That's History: Call of the Pacific lured Ontario lawyers

You will have heard of Quebec’s 400th anniversary this year. How about British Columbia’s 150th?
On the coast, they are marking the anniversary of the 1858 founding of the colony of British Columbia.

The Vancouver Island colony preceded it by many years, the two were not united until 1866, and B.C. did not join Canada until 1877. But 1958 was chosen as B.C.’s centennial, so 2008 has to be the sesquicentennial.

And that makes an opportunity to note here how Ontario lawyers have responded to the call of the Pacific over the years. Since John George Barnston arrived in 1858, many Ontario-trained lawyers have made good and done good by choosing to practice in British Columbia.

It took them a while to get a foothold. B.C.’s first judges, lawyers, and administrators, like most of the early settlers, came by sea from Britain. They, and particularly the renowned early judge Matthew Baillie Begbie, wanted to keep legal practice for proper Inns of Court men like themselves and their local students - and to keep out upstart easterners.

But the “Canadians” - Quebeckers and Maritimers as well as Ontarians - squeezed in. After the railroad was opened in 1886, they became a flood.

The bar in Ontario was crowded, and Ontario legal migrants were thriving all over the Prairies. Many young Ontario lawyers asked themselves, why not get in on the ground floor in Canada’s new Pacific gateway?

As a result, many of B.C.’s leading law firms trace their origins (though not too loudly) to eastern migrant lawyers. Russell DuMoulin, now part of Faskens, was launched by New Brunswick lawyer Joe Russell in 1889.

Davis LLP was launched by Ontario lawyer Edward P. Davis in 1892. The Farris brothers came from New Brunswick to Vancouver in 1903, and Lyman Duff, later chief justice of Canada, moved his practice from Fergus, Ontario, to Victoria in 1904.

Samuel Schultz went from Osgoode Hall to Vancouver before the turn of the century, and he eventually became one of Canada’s first Jewish judges. Mabel Penery French, who became B.C.’s first woman lawyer in 1912, had earlier been called in New Brunswick.

Not only Vancouver and Victoria attracted migrant Ontario lawyers. Many B.C. small towns got their first lawyer from Ontario. George Walkem, an Ontario-called lawyer and early B.C. premier, practised in the Cariboo goldrush country. Another Ontarian, James A. Macdonald, practised in the mining town of Rossland and was leader of the provincial opposition before becoming a judge.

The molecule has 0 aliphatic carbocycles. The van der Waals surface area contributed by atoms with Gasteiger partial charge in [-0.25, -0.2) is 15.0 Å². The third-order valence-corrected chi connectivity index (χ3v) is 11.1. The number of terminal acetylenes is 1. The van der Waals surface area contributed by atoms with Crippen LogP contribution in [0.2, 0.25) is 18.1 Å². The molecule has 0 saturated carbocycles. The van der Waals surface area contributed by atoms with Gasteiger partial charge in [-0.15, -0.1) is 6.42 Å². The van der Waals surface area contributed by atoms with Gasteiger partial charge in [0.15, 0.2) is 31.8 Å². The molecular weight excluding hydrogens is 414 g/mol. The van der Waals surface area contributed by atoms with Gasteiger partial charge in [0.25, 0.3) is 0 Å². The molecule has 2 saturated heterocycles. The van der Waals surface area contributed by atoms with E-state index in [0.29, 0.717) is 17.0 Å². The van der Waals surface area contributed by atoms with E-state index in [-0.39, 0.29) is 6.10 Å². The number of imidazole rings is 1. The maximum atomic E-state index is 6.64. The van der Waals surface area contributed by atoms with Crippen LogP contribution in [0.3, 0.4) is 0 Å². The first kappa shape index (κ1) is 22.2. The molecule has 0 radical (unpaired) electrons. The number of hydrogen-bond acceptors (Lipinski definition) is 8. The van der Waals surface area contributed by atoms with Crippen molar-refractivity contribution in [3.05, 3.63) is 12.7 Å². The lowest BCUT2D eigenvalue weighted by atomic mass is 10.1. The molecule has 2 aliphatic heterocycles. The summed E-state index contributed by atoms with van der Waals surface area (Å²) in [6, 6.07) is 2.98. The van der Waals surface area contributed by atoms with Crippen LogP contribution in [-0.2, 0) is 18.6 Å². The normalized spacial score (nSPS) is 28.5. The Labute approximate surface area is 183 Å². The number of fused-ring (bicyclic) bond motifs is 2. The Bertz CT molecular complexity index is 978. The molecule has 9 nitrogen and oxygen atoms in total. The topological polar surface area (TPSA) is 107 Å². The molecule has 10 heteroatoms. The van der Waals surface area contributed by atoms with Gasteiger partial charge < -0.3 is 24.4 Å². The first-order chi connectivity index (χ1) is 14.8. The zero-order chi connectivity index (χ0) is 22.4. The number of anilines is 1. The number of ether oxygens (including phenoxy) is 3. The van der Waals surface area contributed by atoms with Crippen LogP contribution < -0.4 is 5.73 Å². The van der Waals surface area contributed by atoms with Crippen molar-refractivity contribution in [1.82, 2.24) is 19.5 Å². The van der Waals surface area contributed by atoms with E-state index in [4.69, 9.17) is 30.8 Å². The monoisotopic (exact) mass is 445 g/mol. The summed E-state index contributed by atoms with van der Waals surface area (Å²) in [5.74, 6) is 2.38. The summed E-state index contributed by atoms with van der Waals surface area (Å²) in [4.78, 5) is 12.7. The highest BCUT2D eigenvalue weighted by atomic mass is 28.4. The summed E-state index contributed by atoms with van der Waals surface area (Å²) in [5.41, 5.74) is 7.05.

The first four judges of British Columbia’s Supreme Court were all British, but once the government of Canada took over appointments in 1871, eight of the next fifteen judges were lawyers who had trained in Ontario. Of the others, three were Maritimers and two British Columbia-trained. There were just two more Brits.

B.C.’s Court of Appeal began sitting in 1910. All the judges appointed to it until 1938 were Ontario-born and Ontario-trained, as were the first four chief justices of the court.

The B.C. legal community matured rapidly, and B.C. quickly began to train and call its own lawyers. The dominance of migrants from the east was in rapid decline by the First World War.
But some Ontario practitioners are still drawn to the rain forest and the good life.

Eminent B.C. litigator Len Doust grew up in northern Ontario; a visit to B.C. in 1959 convinced him to do his legal studies there, and he has never returned.

When David Martin, a Toronto criminal lawyer, moved to Vancouver in the 1980s, his wish to retain an association with his Toronto partner ran afoul of B.C.’s new law against interprovincial law firms. Martin v. Attorney General of B.C. became the key case that made national firms legal in British Columbia.
Judge Begbie would not be pleased.

Christopher Moore’s most recent book is McCarthy Tétrault: Building Canada’s Premier Law Firm, published by Douglas & McIntyre. His e-mail address is www.christophermoore.ca.

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